“Dead: an old woman’s: the grey sunken cunt of the world.”
The grey horror engendered by the vision of the stumbling drunk hag — echoing the milkwoman from Telemachus (in fact wearing the same clothes) — seems to be at odds with the searing orange sun in the hot blue sky here, but grey evokes Bloom’s feeling of death and desiccation. (Look at the language of these pages as well as the images, and note the number of times words associated with death, decay, greyness appear.) Grey takes us back to the “gray sweet mother” of Telemachus, but here the mother is an old woman, not a vision of fertility but an empty, dead cunt, an origin we are terrified to return to.
This feels like a shocking, obscene image, but I’d like to recall what D. H. Lawrence believed about using strong, Anglo-Saxon language: there is no substitute for letting language be powerful and grounded in the sensual, the real. The really radical vision of modernist literature, and Joyce in particular, demands that we stop pussyfooting around. Especially about sex and death: this is the culmination of a sequence of images that make a visceral connection between sex, birth, death, and the female, between desire and decay. The flesh of woman bears “the oldest, the first race,” another echo of Bloom’s origins, as is the reference to wandering and captivity, but this makes him feel horror in his own flesh.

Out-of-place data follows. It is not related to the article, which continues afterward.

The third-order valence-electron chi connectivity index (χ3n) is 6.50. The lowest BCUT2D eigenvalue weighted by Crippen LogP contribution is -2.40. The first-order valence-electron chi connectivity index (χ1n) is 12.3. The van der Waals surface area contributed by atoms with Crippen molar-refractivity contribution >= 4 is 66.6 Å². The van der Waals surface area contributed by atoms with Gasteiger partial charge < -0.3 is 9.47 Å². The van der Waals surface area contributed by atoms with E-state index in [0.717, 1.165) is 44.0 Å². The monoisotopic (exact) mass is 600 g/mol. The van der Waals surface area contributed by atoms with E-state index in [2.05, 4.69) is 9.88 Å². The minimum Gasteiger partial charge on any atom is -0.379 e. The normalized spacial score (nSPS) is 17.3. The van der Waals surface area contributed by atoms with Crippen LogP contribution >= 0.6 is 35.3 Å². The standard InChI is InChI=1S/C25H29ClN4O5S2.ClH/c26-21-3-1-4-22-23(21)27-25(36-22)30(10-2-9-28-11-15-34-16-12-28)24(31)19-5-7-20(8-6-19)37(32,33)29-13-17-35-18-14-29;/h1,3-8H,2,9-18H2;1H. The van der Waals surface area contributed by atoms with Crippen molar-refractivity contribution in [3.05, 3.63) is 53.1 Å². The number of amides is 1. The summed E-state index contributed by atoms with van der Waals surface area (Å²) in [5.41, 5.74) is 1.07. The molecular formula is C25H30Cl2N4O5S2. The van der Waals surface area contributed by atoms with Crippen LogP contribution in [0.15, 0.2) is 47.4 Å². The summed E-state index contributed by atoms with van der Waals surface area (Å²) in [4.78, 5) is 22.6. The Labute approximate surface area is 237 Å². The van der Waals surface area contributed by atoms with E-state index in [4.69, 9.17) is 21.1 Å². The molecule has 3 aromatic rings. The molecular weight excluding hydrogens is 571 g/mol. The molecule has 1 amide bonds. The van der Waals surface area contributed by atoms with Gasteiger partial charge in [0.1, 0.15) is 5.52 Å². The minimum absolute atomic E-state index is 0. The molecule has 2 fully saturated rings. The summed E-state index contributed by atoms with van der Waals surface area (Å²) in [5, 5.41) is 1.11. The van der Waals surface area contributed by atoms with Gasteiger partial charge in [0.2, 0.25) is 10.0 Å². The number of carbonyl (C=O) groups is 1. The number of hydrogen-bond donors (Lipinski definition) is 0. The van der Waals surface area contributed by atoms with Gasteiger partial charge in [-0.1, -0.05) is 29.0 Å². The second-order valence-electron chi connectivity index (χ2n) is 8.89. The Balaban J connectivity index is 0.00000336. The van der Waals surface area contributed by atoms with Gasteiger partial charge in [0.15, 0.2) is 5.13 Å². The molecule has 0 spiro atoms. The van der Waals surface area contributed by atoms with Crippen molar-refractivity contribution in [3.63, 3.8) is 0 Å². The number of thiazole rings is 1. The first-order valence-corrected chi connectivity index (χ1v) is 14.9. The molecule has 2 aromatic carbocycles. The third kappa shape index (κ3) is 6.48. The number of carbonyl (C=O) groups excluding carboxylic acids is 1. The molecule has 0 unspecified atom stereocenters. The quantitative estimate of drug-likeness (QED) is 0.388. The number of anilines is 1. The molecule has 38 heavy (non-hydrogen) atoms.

Stephen nudges towards this in Telemachus in thinking about his mother and the milkwoman, but he doesn’t have the grounding in the sensual and the earthy — nor does he have the life experience of being a husband and a father — to really grapple with these feelings.